I am predicting that U.S. energy-related carbon dioxide emissions will never exceed 2007 levels. We have peaked.
The United States appears to be in the process of breaking its long-standing link between economic growth and global warming pollution. I am, of course, assuming in my prediction that the United States will enact into law serious energy and climate legislation, along the lines of Waxman-Markey, sometime soon.
What would have been almost impossible to imagine even a year ago is now, I think, a pretty safe bet thanks to a unique confluence of factors. Indeed, the main reason I’m able to make this prediction with such high confidence is the Energy Information Administration’s remarkable, if little noted, report from last month, Updated Annual Energy Outlook 2009 Reference Case Reflecting Provisions of the American Recovery and Reinvestment Act and Recent Changes in the Economic Outlook. It was Figure 3 that blew me away:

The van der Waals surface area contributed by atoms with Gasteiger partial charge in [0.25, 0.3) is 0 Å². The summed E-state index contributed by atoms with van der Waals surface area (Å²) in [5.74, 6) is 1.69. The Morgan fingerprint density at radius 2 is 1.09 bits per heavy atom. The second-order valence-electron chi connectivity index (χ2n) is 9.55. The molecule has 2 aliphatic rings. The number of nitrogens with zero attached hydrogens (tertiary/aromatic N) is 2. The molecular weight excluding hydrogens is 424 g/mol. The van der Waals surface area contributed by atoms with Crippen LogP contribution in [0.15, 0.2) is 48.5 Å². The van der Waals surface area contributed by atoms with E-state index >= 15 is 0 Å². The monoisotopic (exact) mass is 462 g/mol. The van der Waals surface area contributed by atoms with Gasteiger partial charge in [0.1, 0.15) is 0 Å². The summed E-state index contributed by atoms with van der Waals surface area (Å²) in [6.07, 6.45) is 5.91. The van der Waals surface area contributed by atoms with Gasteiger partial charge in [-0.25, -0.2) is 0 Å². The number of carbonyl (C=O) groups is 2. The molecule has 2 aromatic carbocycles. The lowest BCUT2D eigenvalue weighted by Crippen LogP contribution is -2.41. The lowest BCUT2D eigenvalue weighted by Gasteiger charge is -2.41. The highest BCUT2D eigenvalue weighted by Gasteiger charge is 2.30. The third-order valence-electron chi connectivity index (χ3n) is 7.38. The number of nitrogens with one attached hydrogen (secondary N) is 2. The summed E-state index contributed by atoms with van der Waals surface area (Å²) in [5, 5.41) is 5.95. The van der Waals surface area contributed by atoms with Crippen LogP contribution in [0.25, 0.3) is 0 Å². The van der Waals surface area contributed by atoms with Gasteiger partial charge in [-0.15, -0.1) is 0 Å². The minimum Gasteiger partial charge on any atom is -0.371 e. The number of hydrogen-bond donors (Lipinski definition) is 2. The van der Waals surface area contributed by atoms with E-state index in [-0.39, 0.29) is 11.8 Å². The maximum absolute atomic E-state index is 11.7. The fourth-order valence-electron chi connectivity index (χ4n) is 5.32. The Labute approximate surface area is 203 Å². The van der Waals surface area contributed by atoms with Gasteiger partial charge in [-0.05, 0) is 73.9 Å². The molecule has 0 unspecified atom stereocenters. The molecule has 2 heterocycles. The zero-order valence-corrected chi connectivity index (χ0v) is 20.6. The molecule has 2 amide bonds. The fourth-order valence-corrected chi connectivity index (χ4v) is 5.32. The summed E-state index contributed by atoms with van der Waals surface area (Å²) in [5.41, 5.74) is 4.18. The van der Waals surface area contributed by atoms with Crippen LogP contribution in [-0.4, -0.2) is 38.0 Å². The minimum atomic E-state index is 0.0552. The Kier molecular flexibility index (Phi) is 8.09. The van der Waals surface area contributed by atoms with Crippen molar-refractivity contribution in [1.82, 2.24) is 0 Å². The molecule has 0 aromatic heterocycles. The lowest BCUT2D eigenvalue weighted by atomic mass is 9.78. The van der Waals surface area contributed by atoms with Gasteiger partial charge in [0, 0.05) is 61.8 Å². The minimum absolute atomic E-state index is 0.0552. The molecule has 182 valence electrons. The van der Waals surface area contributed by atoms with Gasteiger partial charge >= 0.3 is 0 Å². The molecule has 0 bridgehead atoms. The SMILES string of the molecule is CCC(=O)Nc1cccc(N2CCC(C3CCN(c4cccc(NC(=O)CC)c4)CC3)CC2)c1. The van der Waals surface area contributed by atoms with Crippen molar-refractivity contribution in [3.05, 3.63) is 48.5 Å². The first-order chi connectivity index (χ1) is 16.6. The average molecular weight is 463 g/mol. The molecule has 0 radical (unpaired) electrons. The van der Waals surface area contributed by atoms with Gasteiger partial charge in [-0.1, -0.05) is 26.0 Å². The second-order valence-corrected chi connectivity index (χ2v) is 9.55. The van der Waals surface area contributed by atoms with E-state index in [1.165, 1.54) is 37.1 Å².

Yes, the EIA itself, which is incredibly conservative from a forecasting perspective, doesn’t foresee CO2 emissions returning to 2007 levels until 2024! But, of course, that post-2020 return to steadily rising emissions is exceedingly unlikely to happen — thanks to peak oil and action by President Obama and Congress on energy and climate legislation.
Remember, EIA only models the “no further energy and climate policy” case and the “no peak oil” case, so the only thing one can say for certain about an EIA forecast is that there is no chance whatsoever it will come true. Indeed, the main drivers for the EIA’s latest forecast change are just: